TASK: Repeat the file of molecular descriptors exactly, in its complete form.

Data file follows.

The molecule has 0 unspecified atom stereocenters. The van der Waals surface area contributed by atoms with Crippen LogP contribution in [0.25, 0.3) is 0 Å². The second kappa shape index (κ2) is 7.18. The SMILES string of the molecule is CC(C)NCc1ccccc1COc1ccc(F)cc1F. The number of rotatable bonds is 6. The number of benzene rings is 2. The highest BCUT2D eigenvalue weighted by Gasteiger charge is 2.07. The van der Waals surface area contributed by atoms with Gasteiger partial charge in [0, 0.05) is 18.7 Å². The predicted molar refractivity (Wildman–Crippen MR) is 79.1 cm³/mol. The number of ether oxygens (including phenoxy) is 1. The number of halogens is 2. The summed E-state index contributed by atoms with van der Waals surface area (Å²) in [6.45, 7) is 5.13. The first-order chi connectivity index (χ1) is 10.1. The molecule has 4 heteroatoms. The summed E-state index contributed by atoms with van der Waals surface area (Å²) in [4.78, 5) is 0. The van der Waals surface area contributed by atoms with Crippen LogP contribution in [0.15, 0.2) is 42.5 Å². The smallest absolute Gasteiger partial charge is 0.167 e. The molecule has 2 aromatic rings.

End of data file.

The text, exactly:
The molecule has 0 unspecified atom stereocenters. The van der Waals surface area contributed by atoms with Crippen LogP contribution in [0.25, 0.3) is 0 Å². The second kappa shape index (κ2) is 7.18. The SMILES string of the molecule is CC(C)NCc1ccccc1COc1ccc(F)cc1F. The number of rotatable bonds is 6. The number of benzene rings is 2. The highest BCUT2D eigenvalue weighted by Gasteiger charge is 2.07. The van der Waals surface area contributed by atoms with Gasteiger partial charge in [0, 0.05) is 18.7 Å². The predicted molar refractivity (Wildman–Crippen MR) is 79.1 cm³/mol. The number of ether oxygens (including phenoxy) is 1. The number of halogens is 2. The summed E-state index contributed by atoms with van der Waals surface area (Å²) in [6.45, 7) is 5.13. The first-order chi connectivity index (χ1) is 10.1. The molecule has 4 heteroatoms. The summed E-state index contributed by atoms with van der Waals surface area (Å²) in [4.78, 5) is 0. The van der Waals surface area contributed by atoms with Crippen LogP contribution in [0.15, 0.2) is 42.5 Å². The smallest absolute Gasteiger partial charge is 0.167 e. The molecule has 2 aromatic rings.